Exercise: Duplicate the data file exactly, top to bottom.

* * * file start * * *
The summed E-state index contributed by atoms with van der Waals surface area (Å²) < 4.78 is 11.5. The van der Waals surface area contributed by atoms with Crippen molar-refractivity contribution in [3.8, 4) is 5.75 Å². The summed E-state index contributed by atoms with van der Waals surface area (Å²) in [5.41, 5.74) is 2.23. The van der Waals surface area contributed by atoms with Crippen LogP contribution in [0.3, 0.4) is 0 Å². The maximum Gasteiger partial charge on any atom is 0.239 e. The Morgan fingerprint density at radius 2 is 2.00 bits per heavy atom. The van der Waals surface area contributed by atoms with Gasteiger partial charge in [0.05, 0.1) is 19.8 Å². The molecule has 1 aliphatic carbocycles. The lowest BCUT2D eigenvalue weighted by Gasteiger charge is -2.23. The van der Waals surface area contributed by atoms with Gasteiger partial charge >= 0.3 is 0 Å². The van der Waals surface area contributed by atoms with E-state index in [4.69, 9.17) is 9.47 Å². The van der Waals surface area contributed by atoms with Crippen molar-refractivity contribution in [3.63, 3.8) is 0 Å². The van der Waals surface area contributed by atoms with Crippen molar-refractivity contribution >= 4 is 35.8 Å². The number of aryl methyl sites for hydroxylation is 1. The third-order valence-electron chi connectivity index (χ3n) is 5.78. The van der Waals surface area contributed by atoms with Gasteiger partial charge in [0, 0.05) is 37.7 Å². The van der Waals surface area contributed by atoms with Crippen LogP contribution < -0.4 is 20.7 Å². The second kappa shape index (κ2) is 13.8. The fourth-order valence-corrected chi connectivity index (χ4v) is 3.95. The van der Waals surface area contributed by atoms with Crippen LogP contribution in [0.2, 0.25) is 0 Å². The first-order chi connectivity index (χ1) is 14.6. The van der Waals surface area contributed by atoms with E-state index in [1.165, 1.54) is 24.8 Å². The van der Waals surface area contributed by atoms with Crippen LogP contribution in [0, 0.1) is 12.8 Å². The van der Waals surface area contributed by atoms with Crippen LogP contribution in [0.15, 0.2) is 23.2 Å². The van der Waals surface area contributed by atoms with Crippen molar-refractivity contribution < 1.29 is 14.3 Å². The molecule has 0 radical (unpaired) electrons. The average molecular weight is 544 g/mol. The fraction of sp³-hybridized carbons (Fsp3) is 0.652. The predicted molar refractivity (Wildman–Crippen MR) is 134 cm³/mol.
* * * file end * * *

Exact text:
The summed E-state index contributed by atoms with van der Waals surface area (Å²) < 4.78 is 11.5. The van der Waals surface area contributed by atoms with Crippen molar-refractivity contribution in [3.8, 4) is 5.75 Å². The summed E-state index contributed by atoms with van der Waals surface area (Å²) in [5.41, 5.74) is 2.23. The van der Waals surface area contributed by atoms with Crippen LogP contribution in [0.3, 0.4) is 0 Å². The maximum Gasteiger partial charge on any atom is 0.239 e. The Morgan fingerprint density at radius 2 is 2.00 bits per heavy atom. The van der Waals surface area contributed by atoms with Gasteiger partial charge in [0.05, 0.1) is 19.8 Å². The molecule has 1 aliphatic carbocycles. The lowest BCUT2D eigenvalue weighted by Gasteiger charge is -2.23. The van der Waals surface area contributed by atoms with Gasteiger partial charge >= 0.3 is 0 Å². The van der Waals surface area contributed by atoms with E-state index in [4.69, 9.17) is 9.47 Å². The van der Waals surface area contributed by atoms with Crippen molar-refractivity contribution in [3.63, 3.8) is 0 Å². The van der Waals surface area contributed by atoms with Crippen molar-refractivity contribution >= 4 is 35.8 Å². The number of aryl methyl sites for hydroxylation is 1. The third-order valence-electron chi connectivity index (χ3n) is 5.78. The van der Waals surface area contributed by atoms with Gasteiger partial charge in [0, 0.05) is 37.7 Å². The van der Waals surface area contributed by atoms with Crippen LogP contribution < -0.4 is 20.7 Å². The second kappa shape index (κ2) is 13.8. The fourth-order valence-corrected chi connectivity index (χ4v) is 3.95. The van der Waals surface area contributed by atoms with Crippen LogP contribution in [0.2, 0.25) is 0 Å². The first-order chi connectivity index (χ1) is 14.6. The van der Waals surface area contributed by atoms with E-state index in [1.165, 1.54) is 24.8 Å². The van der Waals surface area contributed by atoms with Crippen LogP contribution in [0, 0.1) is 12.8 Å². The van der Waals surface area contributed by atoms with Crippen LogP contribution in [0.15, 0.2) is 23.2 Å². The van der Waals surface area contributed by atoms with Crippen molar-refractivity contribution < 1.29 is 14.3 Å². The molecule has 0 radical (unpaired) electrons. The average molecular weight is 544 g/mol. The fraction of sp³-hybridized carbons (Fsp3) is 0.652. The predicted molar refractivity (Wildman–Crippen MR) is 134 cm³/mol.